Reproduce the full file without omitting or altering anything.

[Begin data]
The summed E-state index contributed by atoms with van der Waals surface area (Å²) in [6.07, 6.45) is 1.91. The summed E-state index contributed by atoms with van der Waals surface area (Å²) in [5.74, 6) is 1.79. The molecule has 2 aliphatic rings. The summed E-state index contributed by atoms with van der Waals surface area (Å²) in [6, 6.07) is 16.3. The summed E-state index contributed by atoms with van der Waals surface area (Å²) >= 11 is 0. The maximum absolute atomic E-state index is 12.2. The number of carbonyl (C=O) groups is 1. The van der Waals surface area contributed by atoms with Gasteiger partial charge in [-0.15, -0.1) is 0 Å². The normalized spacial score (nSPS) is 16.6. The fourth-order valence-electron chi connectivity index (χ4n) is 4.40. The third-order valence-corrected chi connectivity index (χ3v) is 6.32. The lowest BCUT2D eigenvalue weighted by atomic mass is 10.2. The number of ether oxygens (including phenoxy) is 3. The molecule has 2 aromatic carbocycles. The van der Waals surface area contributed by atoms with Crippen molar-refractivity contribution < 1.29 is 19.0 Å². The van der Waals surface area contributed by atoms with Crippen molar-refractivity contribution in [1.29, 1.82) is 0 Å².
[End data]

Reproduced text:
The summed E-state index contributed by atoms with van der Waals surface area (Å²) in [6.07, 6.45) is 1.91. The summed E-state index contributed by atoms with van der Waals surface area (Å²) in [5.74, 6) is 1.79. The molecule has 2 aliphatic rings. The summed E-state index contributed by atoms with van der Waals surface area (Å²) in [6, 6.07) is 16.3. The summed E-state index contributed by atoms with van der Waals surface area (Å²) >= 11 is 0. The maximum absolute atomic E-state index is 12.2. The number of carbonyl (C=O) groups is 1. The van der Waals surface area contributed by atoms with Gasteiger partial charge in [-0.15, -0.1) is 0 Å². The normalized spacial score (nSPS) is 16.6. The fourth-order valence-electron chi connectivity index (χ4n) is 4.40. The third-order valence-corrected chi connectivity index (χ3v) is 6.32. The lowest BCUT2D eigenvalue weighted by atomic mass is 10.2. The number of ether oxygens (including phenoxy) is 3. The molecule has 2 aromatic carbocycles. The van der Waals surface area contributed by atoms with Crippen molar-refractivity contribution < 1.29 is 19.0 Å². The van der Waals surface area contributed by atoms with Crippen molar-refractivity contribution in [1.29, 1.82) is 0 Å².